An Introduction to Public Opinion

An Introduction to Public Opinion

An Introduction to Public Opinion

An Introduction to Public Opinion

Excerpt

This volume is the outgrowth of a series of lectures constituting a part of a two weeks' course on public relations organized by the American Council on Public Relations and presented to groups of business men at Reed College, Portland, Oregon; Stanford University; and the University of Washington in Seattle, during the summer of 1939. They were also included in the short course offered by the Council in Milwaukee in February, 1940.

Public-relations problems are essentially public-opinion problems. Moreover, the academic student of public opinion soon discovers that those most realistically concerned with his field of study are men and women seeking to solve public-relations problems. Starting with the practical problems of public relations I have tried to show how a knowledge of public opinion will aid in their solution and what an understanding of public opinion involves.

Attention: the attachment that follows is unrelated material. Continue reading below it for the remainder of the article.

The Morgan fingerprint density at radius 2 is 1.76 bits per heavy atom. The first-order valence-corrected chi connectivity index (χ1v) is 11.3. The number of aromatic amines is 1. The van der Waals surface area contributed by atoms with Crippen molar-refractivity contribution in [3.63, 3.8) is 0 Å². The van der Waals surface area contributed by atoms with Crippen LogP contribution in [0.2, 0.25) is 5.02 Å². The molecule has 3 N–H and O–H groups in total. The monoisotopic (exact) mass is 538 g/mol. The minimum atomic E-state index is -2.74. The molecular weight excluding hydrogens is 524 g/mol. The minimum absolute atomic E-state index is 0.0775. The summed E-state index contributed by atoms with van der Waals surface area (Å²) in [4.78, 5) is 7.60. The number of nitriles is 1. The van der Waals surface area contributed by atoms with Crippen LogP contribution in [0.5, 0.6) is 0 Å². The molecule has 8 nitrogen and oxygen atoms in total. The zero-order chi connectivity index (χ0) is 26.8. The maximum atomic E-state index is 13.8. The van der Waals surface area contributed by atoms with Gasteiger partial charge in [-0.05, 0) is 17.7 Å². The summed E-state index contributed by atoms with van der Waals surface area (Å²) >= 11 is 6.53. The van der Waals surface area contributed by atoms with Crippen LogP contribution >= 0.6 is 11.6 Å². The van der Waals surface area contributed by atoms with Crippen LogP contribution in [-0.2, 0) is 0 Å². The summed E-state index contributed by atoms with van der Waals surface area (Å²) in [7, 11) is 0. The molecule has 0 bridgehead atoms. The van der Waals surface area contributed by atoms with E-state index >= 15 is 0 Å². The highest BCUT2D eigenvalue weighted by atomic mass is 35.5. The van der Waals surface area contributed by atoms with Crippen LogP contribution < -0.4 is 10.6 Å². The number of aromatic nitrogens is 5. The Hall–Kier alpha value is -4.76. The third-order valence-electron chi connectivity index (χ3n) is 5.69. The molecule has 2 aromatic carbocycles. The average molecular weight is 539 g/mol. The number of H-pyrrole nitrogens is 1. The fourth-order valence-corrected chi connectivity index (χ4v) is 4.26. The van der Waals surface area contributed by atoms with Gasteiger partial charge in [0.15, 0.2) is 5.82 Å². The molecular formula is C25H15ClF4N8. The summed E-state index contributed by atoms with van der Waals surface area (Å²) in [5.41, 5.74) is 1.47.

The purpose of these lectures is twofold: (1) to present a theory of public opinion which will serve as a frame of reference for public officials, political leaders, business executives, labor leaders, and group leaders generally who are today at grips with public-relations problems; (2) to clarify the meaning of such terms as public relations, public opinion, public interest, and propaganda, and to appraise the role of certain institutions and practices in the public-opinion arena. Special attention is given to public-opinion polls, public-opinion research, current attempts to analyze propaganda, and the impact of foreign propaganda on the American scene. Some suggestions are offered for improving the functioning of public opinion in a democracy.

Limitations of the lecture platform precluded a detailed elaboration of the theses presented. Nevertheless, it may be of value to publish the papers substantially as they were delivered, even though the satisfaction that comes from meticulous refinement of statement is, to some extent, sacrificed. Definitions and philosophies are, by their very nature, personal matters. If Humpty Dumpty could make words . . .

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